At a next step 404, the intelligent agent may compute the data, in an embodiment, the data computation may be based on a recipe stored at the intelligent agent. In another embodiment, data computation may be performed when another entity (e.g., coordinating agent) has requested for the data. In an example, coordinating agent may require signature data (e.g., endpoints, fault detection data, etc.) to be computed every 125 microseconds. Thus, upon receiving the data file, intelligent agent 214 may analyze the data received based on the recipe stored locally in order to create a signature that may be shared with coordinating agent 246.

At a next step 406, the intelligent agent may provide the data to the requesting entity. In an example, the intelligent agent may send signature data to the coordinating agent every 125 microseconds. In an embodiment, a data file may not be sent if an update to the data has not occurred. In an example, intelligent agent 214 has not received an updated data file from the sensor since the criteria for a new data file has not been met. Thus, when intelligent agent, has to provide the updated signature to coordinating agent 244 at the next request, intelligent agent 214 may not send an updated signature file. In an embodiment, the coordinating agent may include an intelligence that is able to conclude that the lack of an updated signature may indicate that the current signature has not changed.

Unlike the process module in the prior art, one single agent is not responsible for data management. Instead, by distributing the intelligence for data analysis, data manipulation, and data coordination among a plurality of agents, the workload is distributed among many different entities. Thus, more efficient data management may be achieved through the coordination of multiple agents. In addition, by having the intelligent agents perform data management, the process module may be relieved of the responsibility aid may instead focus on the main task of managing the process control.

FIG. 5 shows, in an embodiment of the invention, a simplified flow chart illustrating steps for an intelligent agent to generate endpoints and/or fault detection, data.

At a first step 502, an intelligent agent may receive data from a sensor. In an example, intelligent agent 214 may receive data files from sensor 210. As aforementioned, the data files being uploaded may be based on the configuration requirements (as discussed in FIG. 3).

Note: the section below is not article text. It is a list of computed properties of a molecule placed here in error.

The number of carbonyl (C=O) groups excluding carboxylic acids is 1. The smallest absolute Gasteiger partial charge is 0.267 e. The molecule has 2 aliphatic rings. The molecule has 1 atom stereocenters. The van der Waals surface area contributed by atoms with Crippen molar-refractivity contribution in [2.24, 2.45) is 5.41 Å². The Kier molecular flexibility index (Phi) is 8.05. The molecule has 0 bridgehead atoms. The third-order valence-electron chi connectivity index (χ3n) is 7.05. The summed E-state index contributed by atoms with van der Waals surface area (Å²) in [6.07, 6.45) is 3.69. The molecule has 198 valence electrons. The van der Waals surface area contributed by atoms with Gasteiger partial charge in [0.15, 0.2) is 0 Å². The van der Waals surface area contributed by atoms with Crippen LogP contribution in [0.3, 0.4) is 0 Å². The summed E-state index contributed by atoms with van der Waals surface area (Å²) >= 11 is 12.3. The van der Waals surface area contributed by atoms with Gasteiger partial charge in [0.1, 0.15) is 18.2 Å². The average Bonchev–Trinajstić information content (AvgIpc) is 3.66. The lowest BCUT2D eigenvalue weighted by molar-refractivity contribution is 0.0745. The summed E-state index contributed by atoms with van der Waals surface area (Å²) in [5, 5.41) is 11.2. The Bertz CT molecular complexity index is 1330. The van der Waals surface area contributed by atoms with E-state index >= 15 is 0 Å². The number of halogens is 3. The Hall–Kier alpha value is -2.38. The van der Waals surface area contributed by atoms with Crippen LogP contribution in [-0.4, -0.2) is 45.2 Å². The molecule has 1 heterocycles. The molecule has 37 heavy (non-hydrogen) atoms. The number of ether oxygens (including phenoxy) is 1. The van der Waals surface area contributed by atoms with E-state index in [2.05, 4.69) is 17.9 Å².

At a next step 504, the intelligent agent may analyze the data file to identify an endpoint and/or fault detection. In an example, based on the recipe stored locally, intelligent agent 214 may be able to identify an endpoint based on the data files received. In another example, intelligent agent may analyze the data files to perform fault detection. In an embodiment, performing fault detection may include comparing the data received against the recipe stored locally at the intelligent agent.

At a next step 506, the intelligent agent may provide the endpoint and/or fault detection data to the requesting entity. In an embodiment, the data that is sent from an intelligent agent to a coordinating agent may be summarized data (e.g., signature file, endpoints, etc.). In other words, the coordinating agent is receiving a summary of the data that has been collected from the sensor; thus the amount of data being sent upstream is far less because the intelligent agent has already performed data analysis and data manipulation. In an example, instead of sending the full data files, intelligent agent 214 may send only the endpoint to coordinating agent 246.

Upon receiving the endpoint, coordinating agent may compare the endpoint against the recipe that is stored locally, in an embodiment, the recipe stored at the coordinating agent may include recipe that may be stored at the plurality of intelligent agents. However, the coordinating agent may not store, in details, the full recipe that may be stored at each intelligent agent. Instead, the coordinating agent may store only a small portion such that the coordinating agent may be able to perform a high-level combination analysis. In an example, the coordinating agent may store enough of the recipe to help the coordinating agent make a determination if the supposed endpoint received from intelligent agent 214 is actually an endpoint or does the coordinating agent need to request for more data.

Unlike the prior art, the process module is not responsible for analyzing the data, to identity endpoints and/or perform fault detection. Instead, the task may be distributed among a plurality of agents capable of analyzing the data based on the recipe stored locally to determine endpoint fault detection data. Again, by distributing the intelligence for identifying endpoints and/or performing fault detection, the workload is distributed among many different agents. Also, data traffic congestion on the network may be significantly reduced since the plurality of intelligent agents is able to handle a higher volume of data than a single process module. Thus, a more stable network environment may exist and the process module may focus on the task of performing process control.